Jobs-Housing Balance


More than a dozen bills designed to help communities in California combat an affordable housing crisis were approved by the California Legislature on Friday, September 15, 2017 and sent to the Governor for his approval.  This past year marks the Legislature’s “Year of Housing,” wherein more than one hundred housing proposals were introduced and debated in order to provide for assistance in funding for affordable housing development, streamlining local government approval of housing projects, restoring authority to impose inclusionary housing requirements on private housing developers, and creating more state-wide Anti-NIMBY laws.  Governor Brown is expected to sign at least three major bills in the package:  SB 2, SB 3 and SB 35.

SB 2, by Sen. Toni Atkins, D-San Diego, would provide for a “permanent source” of funds for affordable housing development through the creation of a $75 fee on most recorded documents (except for home sales).  This fee is expected to generate $200-300 million per year that can be used for affordable housing development.  Half of the funds generated in 2018 would be made available to local governments for updating planning documents and zoning ordinances in order to streamline housing production, and the other half would go to the state for homeless assistance programs.  Beginning in 2019, 70% of the funds would be directly allocated to local governments for a variety of affordable housing programs, and the other 30% would be used by the state for mixed income multifamily housing, farmworker housing and other programs.

SB 3, by Sen. Jim Beall, D-Campbell, would place a $4 billion statewide housing bond on the November 2018 state ballot, with bond proceeds to be used to fund a number of existing housing programs:  $1.5 billion of the funds would go to the state’s Multifamily Housing Program for affordable housing development loans, $1 billion of the funds would go to the state’s CalVet veteran’s home loan program, with the remainder of the funds allocated for the CalHome down payment, farmworker housing, transit-oriented development, mortgage assistance programs and infrastructure supporting infill housing.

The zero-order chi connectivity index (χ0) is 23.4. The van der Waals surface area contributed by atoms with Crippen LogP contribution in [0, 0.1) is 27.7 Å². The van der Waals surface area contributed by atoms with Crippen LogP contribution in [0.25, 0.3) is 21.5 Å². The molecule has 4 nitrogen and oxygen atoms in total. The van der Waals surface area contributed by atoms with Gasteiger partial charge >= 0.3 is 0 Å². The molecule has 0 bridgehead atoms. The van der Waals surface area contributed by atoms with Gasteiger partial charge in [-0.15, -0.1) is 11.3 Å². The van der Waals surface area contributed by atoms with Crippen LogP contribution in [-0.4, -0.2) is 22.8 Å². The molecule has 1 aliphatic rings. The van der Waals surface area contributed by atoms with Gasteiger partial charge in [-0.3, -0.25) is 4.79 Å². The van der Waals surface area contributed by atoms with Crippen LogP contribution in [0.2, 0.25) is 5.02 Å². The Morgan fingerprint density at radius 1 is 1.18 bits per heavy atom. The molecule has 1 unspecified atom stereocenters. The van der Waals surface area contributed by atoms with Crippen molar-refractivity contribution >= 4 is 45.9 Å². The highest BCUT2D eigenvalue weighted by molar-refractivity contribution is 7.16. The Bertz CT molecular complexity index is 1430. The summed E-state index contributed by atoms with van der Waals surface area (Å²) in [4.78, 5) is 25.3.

SB 35, by Sen. Scott Wiener, D-San Francisco, creates a streamlined approval process for housing developments in communities that have not approved enough housing to keep up with regional fair share housing goals.  Eligible projects do not need to obtain conditional use permits and can take advantage of lower state-mandated parking standards.  To take advantage of this process, the proposed development must be on an urban infill site, the development must not be in the coastal zone, agricultural land or other sensitive areas.  Furthermore, the developer taking advantage of this streamlined process (an optional right for the developer) must pay prevailing wages and, in some cases, certify that it will use a “skilled and trained workforce” to complete the project.  Critics of SB 35 believe that it will impose extraordinary costs on affordable housing construction, thus hindering the legislature’s ultimate goal.

Governor Jerry Brown has until October 15, 2017 to sign or veto these bills.  Do you think these bills will adequately fix housing issues in your local community?  What are your local communities doing to address these issues, and how do these actions align or conflict with these proposed bills?  We would love to hear your thoughts.  Please share them with